Section 619 of the Dodd-Frank Wall Street Reform Act of 20101 (the “Dodd-Frank Act”) – commonly known as the “Volcker Rule” – adds a new section 13 to the Bank Holding Company Act of 1956, as amended, and prohibits “banking entities” (including US banking organizations and foreign banking organizations with a branch or agency in the United States and their US and non US subsidiaries and affiliates) from engaging in proprietary trading financial instruments, or from acquiring or retaining “ownership interests”, in “covered funds”, subject to certain exceptions.

The Volcker Rule is a key component of the US financial reform program under the Dodd-Frank Act, and represents a significant change in US financial regulation. In the context of capital markets transactions, the Volcker Rule’s requirements have given rise to certain restrictions on trading, particularly in connection with issuers relying on certain exemptions under the Investment Company Act of 19402  (the “IC Act”).

This Insight offers an overview of the key provisions of the Volcker Rule that relate to capital markets issuers that may fall within the definition of an “investment company” for purposes of the IC Act. The overview is presented in a question-and-answer format to provide easy access to the issues of most interest to issuers subject to the Volcker Rule.

What entities are subject to the Volcker Rule?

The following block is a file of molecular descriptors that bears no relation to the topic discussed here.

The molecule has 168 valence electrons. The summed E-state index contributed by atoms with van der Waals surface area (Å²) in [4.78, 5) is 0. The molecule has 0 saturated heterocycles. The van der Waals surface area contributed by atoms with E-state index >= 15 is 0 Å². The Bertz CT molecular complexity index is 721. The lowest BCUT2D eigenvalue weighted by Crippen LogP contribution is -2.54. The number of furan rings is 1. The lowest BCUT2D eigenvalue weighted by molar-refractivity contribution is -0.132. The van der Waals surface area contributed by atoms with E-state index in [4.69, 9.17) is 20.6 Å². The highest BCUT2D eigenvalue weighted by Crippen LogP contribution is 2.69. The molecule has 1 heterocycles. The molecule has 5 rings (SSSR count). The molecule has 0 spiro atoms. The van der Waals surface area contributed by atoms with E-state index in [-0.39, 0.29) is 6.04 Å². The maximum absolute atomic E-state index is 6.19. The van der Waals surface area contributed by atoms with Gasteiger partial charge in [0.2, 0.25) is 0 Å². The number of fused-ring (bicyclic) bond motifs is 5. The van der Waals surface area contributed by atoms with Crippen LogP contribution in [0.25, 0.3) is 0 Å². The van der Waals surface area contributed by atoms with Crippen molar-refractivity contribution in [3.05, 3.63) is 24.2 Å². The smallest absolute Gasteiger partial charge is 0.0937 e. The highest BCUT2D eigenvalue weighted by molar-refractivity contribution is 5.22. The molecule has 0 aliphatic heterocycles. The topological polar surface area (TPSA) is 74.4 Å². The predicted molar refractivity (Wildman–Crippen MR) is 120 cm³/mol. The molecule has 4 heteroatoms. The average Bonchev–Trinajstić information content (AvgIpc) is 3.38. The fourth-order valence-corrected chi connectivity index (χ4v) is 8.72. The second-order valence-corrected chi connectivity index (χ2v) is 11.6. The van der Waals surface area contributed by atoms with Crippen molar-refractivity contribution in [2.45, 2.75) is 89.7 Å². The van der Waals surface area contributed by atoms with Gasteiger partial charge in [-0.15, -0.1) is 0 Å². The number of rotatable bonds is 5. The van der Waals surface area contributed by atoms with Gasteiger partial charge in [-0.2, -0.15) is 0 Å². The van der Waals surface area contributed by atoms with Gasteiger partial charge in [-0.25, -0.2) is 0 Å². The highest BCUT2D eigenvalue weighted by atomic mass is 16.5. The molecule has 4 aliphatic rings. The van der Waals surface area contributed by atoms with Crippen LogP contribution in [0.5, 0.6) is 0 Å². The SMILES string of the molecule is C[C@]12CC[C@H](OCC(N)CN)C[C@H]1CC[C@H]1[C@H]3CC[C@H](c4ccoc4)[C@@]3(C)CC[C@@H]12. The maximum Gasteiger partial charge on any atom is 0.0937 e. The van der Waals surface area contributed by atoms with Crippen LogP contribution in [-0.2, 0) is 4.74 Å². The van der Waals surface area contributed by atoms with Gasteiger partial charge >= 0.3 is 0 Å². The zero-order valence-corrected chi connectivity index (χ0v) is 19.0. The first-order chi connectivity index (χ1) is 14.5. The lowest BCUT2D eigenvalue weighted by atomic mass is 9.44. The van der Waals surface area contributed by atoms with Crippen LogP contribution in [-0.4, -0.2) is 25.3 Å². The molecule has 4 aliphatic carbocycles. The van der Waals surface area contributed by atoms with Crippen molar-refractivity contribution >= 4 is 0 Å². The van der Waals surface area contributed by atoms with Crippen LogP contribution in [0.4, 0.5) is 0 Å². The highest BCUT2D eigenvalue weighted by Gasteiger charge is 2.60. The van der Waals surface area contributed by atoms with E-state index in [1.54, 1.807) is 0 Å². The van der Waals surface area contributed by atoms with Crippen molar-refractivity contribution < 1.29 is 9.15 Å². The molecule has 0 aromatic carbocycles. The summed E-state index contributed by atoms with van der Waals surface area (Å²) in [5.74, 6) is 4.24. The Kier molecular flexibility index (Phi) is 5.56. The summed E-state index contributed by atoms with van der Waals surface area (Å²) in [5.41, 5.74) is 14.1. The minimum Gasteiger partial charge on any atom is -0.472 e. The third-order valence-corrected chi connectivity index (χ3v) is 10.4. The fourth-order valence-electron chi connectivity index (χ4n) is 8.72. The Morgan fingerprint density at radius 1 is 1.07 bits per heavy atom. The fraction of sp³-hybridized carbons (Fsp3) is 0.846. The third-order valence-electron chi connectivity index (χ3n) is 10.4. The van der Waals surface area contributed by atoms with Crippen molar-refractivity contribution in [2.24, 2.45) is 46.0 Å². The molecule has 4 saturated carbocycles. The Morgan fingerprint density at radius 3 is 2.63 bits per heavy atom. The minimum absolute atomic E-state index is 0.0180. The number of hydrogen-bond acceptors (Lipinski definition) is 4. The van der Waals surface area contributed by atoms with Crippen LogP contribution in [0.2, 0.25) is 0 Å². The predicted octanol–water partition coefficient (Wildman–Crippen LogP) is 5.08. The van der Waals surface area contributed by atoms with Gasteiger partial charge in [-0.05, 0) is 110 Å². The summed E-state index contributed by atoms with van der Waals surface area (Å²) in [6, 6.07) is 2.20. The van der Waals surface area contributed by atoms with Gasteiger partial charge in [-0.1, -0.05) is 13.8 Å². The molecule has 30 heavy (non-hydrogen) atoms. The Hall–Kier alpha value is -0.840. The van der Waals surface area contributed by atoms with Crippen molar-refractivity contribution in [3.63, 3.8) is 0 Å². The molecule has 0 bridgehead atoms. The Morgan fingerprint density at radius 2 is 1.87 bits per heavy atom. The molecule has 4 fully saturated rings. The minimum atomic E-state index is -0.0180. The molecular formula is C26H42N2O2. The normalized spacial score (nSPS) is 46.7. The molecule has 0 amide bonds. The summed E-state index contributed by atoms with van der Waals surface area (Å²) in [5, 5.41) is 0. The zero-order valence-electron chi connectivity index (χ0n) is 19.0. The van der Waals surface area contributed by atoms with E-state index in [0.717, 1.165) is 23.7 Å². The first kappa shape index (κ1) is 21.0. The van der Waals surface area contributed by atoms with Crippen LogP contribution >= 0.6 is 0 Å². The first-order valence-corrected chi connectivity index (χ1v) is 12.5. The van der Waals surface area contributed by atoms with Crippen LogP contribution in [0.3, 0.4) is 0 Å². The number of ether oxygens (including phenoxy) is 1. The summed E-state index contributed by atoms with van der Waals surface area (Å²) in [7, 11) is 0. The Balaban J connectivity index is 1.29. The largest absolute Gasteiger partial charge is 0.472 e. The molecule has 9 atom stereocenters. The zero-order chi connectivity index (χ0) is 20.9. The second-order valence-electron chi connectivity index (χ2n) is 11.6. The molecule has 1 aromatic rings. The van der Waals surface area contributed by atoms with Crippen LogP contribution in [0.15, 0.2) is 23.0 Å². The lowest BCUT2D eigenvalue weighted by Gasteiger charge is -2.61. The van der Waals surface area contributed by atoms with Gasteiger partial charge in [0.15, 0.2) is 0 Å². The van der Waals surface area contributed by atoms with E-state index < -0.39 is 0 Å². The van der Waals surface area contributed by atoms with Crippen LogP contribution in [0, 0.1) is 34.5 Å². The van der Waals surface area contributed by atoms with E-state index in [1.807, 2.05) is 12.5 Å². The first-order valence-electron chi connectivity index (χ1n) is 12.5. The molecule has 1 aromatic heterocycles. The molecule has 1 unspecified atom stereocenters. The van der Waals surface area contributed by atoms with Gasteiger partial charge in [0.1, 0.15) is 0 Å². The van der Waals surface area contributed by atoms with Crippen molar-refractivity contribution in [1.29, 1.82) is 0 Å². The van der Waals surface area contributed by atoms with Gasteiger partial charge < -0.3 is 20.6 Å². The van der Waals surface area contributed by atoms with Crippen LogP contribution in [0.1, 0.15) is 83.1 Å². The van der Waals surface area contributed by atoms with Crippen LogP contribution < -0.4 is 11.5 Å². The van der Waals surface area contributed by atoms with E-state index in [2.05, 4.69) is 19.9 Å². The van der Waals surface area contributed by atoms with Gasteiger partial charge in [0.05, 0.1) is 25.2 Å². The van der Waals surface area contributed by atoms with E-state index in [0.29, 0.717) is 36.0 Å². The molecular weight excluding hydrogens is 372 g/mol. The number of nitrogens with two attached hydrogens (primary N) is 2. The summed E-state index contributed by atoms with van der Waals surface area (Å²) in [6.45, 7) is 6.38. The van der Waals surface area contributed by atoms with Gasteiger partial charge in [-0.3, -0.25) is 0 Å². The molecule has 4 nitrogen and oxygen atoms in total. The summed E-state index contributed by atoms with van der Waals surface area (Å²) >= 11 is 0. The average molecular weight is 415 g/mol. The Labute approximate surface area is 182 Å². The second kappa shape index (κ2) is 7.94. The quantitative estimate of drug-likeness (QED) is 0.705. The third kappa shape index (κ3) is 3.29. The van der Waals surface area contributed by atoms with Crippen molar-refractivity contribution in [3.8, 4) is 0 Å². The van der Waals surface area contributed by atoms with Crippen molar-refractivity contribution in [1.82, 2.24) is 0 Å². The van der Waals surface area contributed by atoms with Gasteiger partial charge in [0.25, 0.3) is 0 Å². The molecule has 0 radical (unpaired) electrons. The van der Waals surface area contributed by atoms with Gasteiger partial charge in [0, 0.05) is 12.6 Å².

The Volcker Rule governs “banking entities”, which include (i) any insured depository institution; (ii) any company that controls an insured depository institution; (iii) any company that is treated as a bank holding company (“BHC”) under Section 8 of the International Banking Act of 19783 (the “IB Act”); and (iv) any affiliate or subsidiary of any such company.

Notably, the Volcker Rule excludes certain subsidiaries and affiliates that would otherwise fall within the definition of “banking entity”. In particular, a banking entity does not include any portfolio company held by a BHC under the merchant banking authority of the BHC Act4 and any portfolio concern controlled by a small business investment company, so long as the portfolio company or portfolio concern is not a banking entity other than as a result of its subsidiary relationship with the BHC or small business investment company5. Additionally, any “covered fund” is excluded from the definition of banking entity, if such covered fund would not fall within the definition but for its affiliate/subsidiary relationship with another banking entity.

What is the relationship between a “Covered Fund” and the IC Act?

The Volcker Rule’s definition of “covered fund” includes any issuers that would otherwise fall within the definition of an “investment company” under the IC Act but for reliance on the exemptions provided in Sections 3(c)(1) and 3(c)(7) thereof. The IC Act (and rules enacted thereunder) have established criteria for the determination  of whether an issuer qualifies as an “investment company”, including the proportion of its total assets that is derived from investment securities (other than US government securities).

Section 3(c)(1) of the IC Act exempt from the definition of “investment company” any issuer whose outstanding securities are beneficially owned by no more than 100 persons. Section 3(c)(7) provides an exemption for issuers whose outstanding securities are owned exclusively by persons who, at the time of the acquisition of such securities, are “qualified purchasers” (as defined in the IC Act). These exemptions are commonly referred to as the private  fund exemptions.